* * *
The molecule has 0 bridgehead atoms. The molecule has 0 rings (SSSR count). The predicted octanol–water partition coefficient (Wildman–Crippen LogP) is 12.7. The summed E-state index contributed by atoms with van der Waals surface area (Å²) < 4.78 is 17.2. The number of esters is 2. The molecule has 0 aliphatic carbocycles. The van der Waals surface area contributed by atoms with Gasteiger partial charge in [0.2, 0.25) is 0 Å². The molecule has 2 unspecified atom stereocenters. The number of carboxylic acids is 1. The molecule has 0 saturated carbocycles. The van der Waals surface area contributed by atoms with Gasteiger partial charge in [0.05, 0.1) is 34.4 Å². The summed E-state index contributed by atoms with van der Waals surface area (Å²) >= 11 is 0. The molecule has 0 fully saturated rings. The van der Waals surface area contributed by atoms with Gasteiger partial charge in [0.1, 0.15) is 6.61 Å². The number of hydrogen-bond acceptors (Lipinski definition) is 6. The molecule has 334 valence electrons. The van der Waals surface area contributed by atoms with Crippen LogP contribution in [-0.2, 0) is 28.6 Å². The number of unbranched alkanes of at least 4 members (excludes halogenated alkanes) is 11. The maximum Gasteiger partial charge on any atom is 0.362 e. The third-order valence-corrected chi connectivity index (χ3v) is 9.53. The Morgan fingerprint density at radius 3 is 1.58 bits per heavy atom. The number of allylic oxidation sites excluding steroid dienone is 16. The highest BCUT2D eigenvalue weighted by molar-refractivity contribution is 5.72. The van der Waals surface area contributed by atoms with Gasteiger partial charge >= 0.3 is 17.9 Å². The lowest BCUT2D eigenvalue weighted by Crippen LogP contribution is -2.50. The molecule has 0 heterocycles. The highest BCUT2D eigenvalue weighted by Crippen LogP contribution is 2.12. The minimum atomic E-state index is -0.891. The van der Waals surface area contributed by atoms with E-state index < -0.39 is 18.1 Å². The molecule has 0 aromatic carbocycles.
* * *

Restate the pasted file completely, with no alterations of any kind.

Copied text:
The molecule has 0 bridgehead atoms. The molecule has 0 rings (SSSR count). The predicted octanol–water partition coefficient (Wildman–Crippen LogP) is 12.7. The summed E-state index contributed by atoms with van der Waals surface area (Å²) < 4.78 is 17.2. The number of esters is 2. The molecule has 0 aliphatic carbocycles. The van der Waals surface area contributed by atoms with Gasteiger partial charge in [0.2, 0.25) is 0 Å². The molecule has 2 unspecified atom stereocenters. The number of carboxylic acids is 1. The molecule has 0 saturated carbocycles. The van der Waals surface area contributed by atoms with Gasteiger partial charge in [0.05, 0.1) is 34.4 Å². The summed E-state index contributed by atoms with van der Waals surface area (Å²) >= 11 is 0. The molecule has 0 fully saturated rings. The van der Waals surface area contributed by atoms with Gasteiger partial charge in [0.1, 0.15) is 6.61 Å². The number of hydrogen-bond acceptors (Lipinski definition) is 6. The molecule has 334 valence electrons. The van der Waals surface area contributed by atoms with Crippen LogP contribution in [-0.2, 0) is 28.6 Å². The number of unbranched alkanes of at least 4 members (excludes halogenated alkanes) is 11. The maximum Gasteiger partial charge on any atom is 0.362 e. The third-order valence-corrected chi connectivity index (χ3v) is 9.53. The Morgan fingerprint density at radius 3 is 1.58 bits per heavy atom. The number of allylic oxidation sites excluding steroid dienone is 16. The highest BCUT2D eigenvalue weighted by molar-refractivity contribution is 5.72. The van der Waals surface area contributed by atoms with Gasteiger partial charge >= 0.3 is 17.9 Å². The lowest BCUT2D eigenvalue weighted by Crippen LogP contribution is -2.50. The molecule has 0 heterocycles. The highest BCUT2D eigenvalue weighted by Crippen LogP contribution is 2.12. The minimum atomic E-state index is -0.891. The van der Waals surface area contributed by atoms with E-state index < -0.39 is 18.1 Å². The molecule has 0 aromatic carbocycles.